Our most comprehensive prenatal blood test, the PrenatalSAFE Complete Plus NIPT blood test will assess the sample to identify a wide range of chromosomal abnormalities which can affect the health of your baby or babies. If you receive a high risk result, you will be offered support from a professional Genetic Counsellor at no extra cost. Unlike other providers, our genetic counselling service is included in the price of the test.
Suitable for all expectant mothers and available from 10 weeks onwards, this test provides:
- Sex of the baby or babies (single foetus or identical twins only)
- A range of common sex chromosome disorders (Turner Syndrome, Klinefelter Syndrome and Jacobs Syndrome)
- Down Syndrome (Trisomy 21)
- Edwards Syndrome (Trisomy 18)
- Patau Syndrome (Trisomy 13)
- All chromosomes (chromosomes 1 – 22 plus sex chromosomes) are screened for aneuploidies alongside other structural abnormalities such as deletions and duplications (>7mb).
- 9 key microdeletion syndromes:
- Angelman Syndrome
- Cri-du-chat Syndrome
- DiGeorge Syndrome
- Jacobsen Syndrome
- Langer-Giedion Syndrome
- Prader-Willi Syndrome
- Smith-Magenis Syndrome
- Wolf-Hirschhorn Syndrome
- 1p36 Deletion Syndrome
- 5 inherited genetic diseases, including Cystic Fybrosis, Deafness, Thalassemia and Sickle Cell Anaemia.
- Up to 50 De Novo genetic diseases including Osteogenesis Imperfecta, Noonan Syndrome, Ehlers-Danlos syndrome, Achondroplasia and many more.
Analysed in a leading laboratory, the test is suitable for all pregnant women from 10 weeks of pregnancy onwards, with single or multiple foetuses and conceived naturally or using IVF/Donor Eggs. You do not have to be considered high risk, and can be of any age to take this test.
The test is highly accurate, providing results that you can trust to give you the information you need about your baby’s health.
Unlike an invasive test such as an Amniocentesis, this simple blood test does not pose any risks to a pregnant woman or her unborn child. It is the safest way to detect genetic health conditions before birth.
What are Sex Chromosome Disorders?
Our test includes a check for sex chromosome aneuploidies, common types of sex chromosome disorders. Sex chromosome aneuploidies refer to conditions in which an individual’s sex chromosomes are abnormal in number. Normally, a person has two sex chromosomes, either two X chromosomes (female) or one X and one Y chromosome (male). However, in sex chromosome aneuploidies, there is an extra or missing sex chromosome, leading to various physical and developmental abnormalities.
For example, some common sex chromosome aneuploidies include Turner syndrome (or Monosomy X), which results from a missing X chromosome in females, and Klinefelter syndrome, which results from an extra X chromosome in males. These conditions can affect physical features, such as height and fertility, as well as cognitive and behavioural development.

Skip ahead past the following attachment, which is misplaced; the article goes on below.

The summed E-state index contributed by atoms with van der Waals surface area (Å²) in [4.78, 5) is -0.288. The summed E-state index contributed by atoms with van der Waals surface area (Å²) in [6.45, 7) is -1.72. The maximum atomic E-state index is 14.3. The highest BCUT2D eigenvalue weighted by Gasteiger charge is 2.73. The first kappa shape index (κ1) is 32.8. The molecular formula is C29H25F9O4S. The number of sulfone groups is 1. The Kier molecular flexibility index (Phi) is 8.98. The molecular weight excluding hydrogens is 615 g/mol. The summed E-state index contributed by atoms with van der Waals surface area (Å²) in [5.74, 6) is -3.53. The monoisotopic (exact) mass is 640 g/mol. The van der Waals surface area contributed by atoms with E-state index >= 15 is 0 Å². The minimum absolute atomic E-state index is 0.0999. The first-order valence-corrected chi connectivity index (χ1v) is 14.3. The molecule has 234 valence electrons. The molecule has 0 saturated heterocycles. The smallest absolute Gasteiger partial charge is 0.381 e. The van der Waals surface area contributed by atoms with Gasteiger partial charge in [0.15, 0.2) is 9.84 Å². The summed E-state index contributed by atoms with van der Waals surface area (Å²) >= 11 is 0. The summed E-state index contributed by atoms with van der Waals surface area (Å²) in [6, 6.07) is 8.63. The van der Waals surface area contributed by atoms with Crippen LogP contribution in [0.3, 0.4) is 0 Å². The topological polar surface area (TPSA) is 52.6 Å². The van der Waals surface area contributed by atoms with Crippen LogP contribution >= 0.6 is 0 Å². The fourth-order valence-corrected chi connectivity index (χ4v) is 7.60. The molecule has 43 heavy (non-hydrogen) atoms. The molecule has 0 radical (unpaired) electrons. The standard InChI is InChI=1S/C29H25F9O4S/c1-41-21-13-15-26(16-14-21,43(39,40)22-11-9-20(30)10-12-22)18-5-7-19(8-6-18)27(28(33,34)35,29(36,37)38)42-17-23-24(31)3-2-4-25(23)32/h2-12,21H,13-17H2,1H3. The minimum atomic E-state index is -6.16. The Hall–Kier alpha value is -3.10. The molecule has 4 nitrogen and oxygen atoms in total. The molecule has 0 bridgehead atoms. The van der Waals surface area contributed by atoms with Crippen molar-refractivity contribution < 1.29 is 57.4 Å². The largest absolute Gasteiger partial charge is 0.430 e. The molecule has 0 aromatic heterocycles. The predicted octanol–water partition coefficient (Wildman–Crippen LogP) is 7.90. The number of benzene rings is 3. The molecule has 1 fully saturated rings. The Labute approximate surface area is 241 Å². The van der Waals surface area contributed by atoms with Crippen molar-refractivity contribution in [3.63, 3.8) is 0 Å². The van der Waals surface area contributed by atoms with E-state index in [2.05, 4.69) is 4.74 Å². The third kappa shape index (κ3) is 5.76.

What are Aneuploidies?
Aneuploidies refer to conditions in which an individual has an abnormal number of chromosomes in their DNA.
Normally, a person has 46 chromosomes in each cell, with 23 inherited from each parent. However, in autosomal aneuploidies, there is an extra or missing chromosome, leading to various physical and developmental abnormalities.
Our prenatal blood test includes checks all chromosomes for autosomal aneuploidies, deletions or duplications.
What are Microdeletion Syndromes?
Microdeletion syndromes are a group of genetic disorders that occur when a tiny piece of genetic material is missing from a person’s DNA. This type of genetic abnormality is called a microdeletion.
These microdeletions can affect one or more genes and can lead to a wide range of physical and developmental abnormalities. Some examples of microdeletion syndromes include
- Prader-Willi syndrome: a condition that affects cognitive development, causing intellectual disability, as well as behavioural problems, feeding problems and weak muscle tone.
- DiGeorge syndrome: a condition that affects the immune system and can lead to heart defects, cleft palate, and developmental delays.
- Cri du Chat syndrome: a condition that affects physical and cognitive development, causing distinctive facial features and intellectual disability.
Microdeletion syndromes can be diagnosed through genetic testing and may be identified prenatally or in early childhood. Treatment options depend on the specific symptoms and can include therapies like speech and occupational therapy, as well as medications and surgeries to manage any associated medical conditions.
What are De Novo Diseases?
De Novo diseases are genetic disorders that occur as a result of a spontaneous mutation or genetic abnormality that is not inherited from either parent. This means that the genetic change is not present in either parent’s DNA, but instead occurs spontaneously during conception, either in the egg or sperm, or shortly after fertilisation.
De Novo diseases can affect any part of the body and can lead to a wide range of symptoms, depending on the specific genetic abnormality.
Because De Novo conditions are not inherited, they can occur spontaneously in families with no history of the condition.
When will I get the results?
The results will be sent to you directly in two stages. Stage 1, approximately 10 days after your blood test appointment. Stage 2, approximately 20 days after your blood test appointment. The results report will clearly state whether the conditions have been detected so you can take this information to your GP for further discussion and investigation if needed.
Free post-test genetic counselling is provided for any results which show a positive chance of a condition affecting your baby or babies.
To qualify for this test you must:
- be at least 10 weeks pregnant
- have completed your first scan (private or NHS)
- complete the pre-consultation with Goodbody before the date of the blood draw appointment